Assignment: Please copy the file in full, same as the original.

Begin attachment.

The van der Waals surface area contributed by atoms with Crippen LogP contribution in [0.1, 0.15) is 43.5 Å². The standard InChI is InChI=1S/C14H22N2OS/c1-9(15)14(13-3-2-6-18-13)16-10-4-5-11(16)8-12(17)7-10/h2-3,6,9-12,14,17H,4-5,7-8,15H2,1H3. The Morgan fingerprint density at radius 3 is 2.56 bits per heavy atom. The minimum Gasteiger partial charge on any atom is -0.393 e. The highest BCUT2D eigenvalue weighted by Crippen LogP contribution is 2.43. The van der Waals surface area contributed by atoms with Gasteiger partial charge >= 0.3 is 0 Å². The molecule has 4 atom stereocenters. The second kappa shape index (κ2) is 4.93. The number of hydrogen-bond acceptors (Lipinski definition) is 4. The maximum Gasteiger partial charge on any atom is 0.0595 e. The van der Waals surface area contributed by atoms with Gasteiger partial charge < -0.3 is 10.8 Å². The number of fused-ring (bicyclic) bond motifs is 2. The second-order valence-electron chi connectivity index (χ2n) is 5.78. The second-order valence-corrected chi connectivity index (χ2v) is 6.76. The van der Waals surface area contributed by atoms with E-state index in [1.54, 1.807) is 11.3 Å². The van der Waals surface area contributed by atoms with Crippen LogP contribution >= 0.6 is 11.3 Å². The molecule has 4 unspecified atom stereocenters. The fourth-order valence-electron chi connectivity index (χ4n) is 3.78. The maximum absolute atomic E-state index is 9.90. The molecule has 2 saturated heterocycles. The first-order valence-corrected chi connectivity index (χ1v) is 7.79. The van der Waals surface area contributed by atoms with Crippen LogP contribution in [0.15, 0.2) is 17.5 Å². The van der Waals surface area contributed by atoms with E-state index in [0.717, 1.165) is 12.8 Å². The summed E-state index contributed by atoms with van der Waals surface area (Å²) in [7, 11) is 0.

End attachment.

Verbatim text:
The van der Waals surface area contributed by atoms with Crippen LogP contribution in [0.1, 0.15) is 43.5 Å². The standard InChI is InChI=1S/C14H22N2OS/c1-9(15)14(13-3-2-6-18-13)16-10-4-5-11(16)8-12(17)7-10/h2-3,6,9-12,14,17H,4-5,7-8,15H2,1H3. The Morgan fingerprint density at radius 3 is 2.56 bits per heavy atom. The minimum Gasteiger partial charge on any atom is -0.393 e. The highest BCUT2D eigenvalue weighted by Crippen LogP contribution is 2.43. The van der Waals surface area contributed by atoms with Gasteiger partial charge >= 0.3 is 0 Å². The molecule has 4 atom stereocenters. The second kappa shape index (κ2) is 4.93. The number of hydrogen-bond acceptors (Lipinski definition) is 4. The maximum Gasteiger partial charge on any atom is 0.0595 e. The van der Waals surface area contributed by atoms with Gasteiger partial charge < -0.3 is 10.8 Å². The number of fused-ring (bicyclic) bond motifs is 2. The second-order valence-electron chi connectivity index (χ2n) is 5.78. The second-order valence-corrected chi connectivity index (χ2v) is 6.76. The van der Waals surface area contributed by atoms with E-state index in [1.54, 1.807) is 11.3 Å². The van der Waals surface area contributed by atoms with Crippen LogP contribution >= 0.6 is 11.3 Å². The molecule has 4 unspecified atom stereocenters. The fourth-order valence-electron chi connectivity index (χ4n) is 3.78. The maximum absolute atomic E-state index is 9.90. The molecule has 2 saturated heterocycles. The first-order valence-corrected chi connectivity index (χ1v) is 7.79. The van der Waals surface area contributed by atoms with Crippen LogP contribution in [0.15, 0.2) is 17.5 Å². The van der Waals surface area contributed by atoms with E-state index in [0.717, 1.165) is 12.8 Å². The summed E-state index contributed by atoms with van der Waals surface area (Å²) in [7, 11) is 0.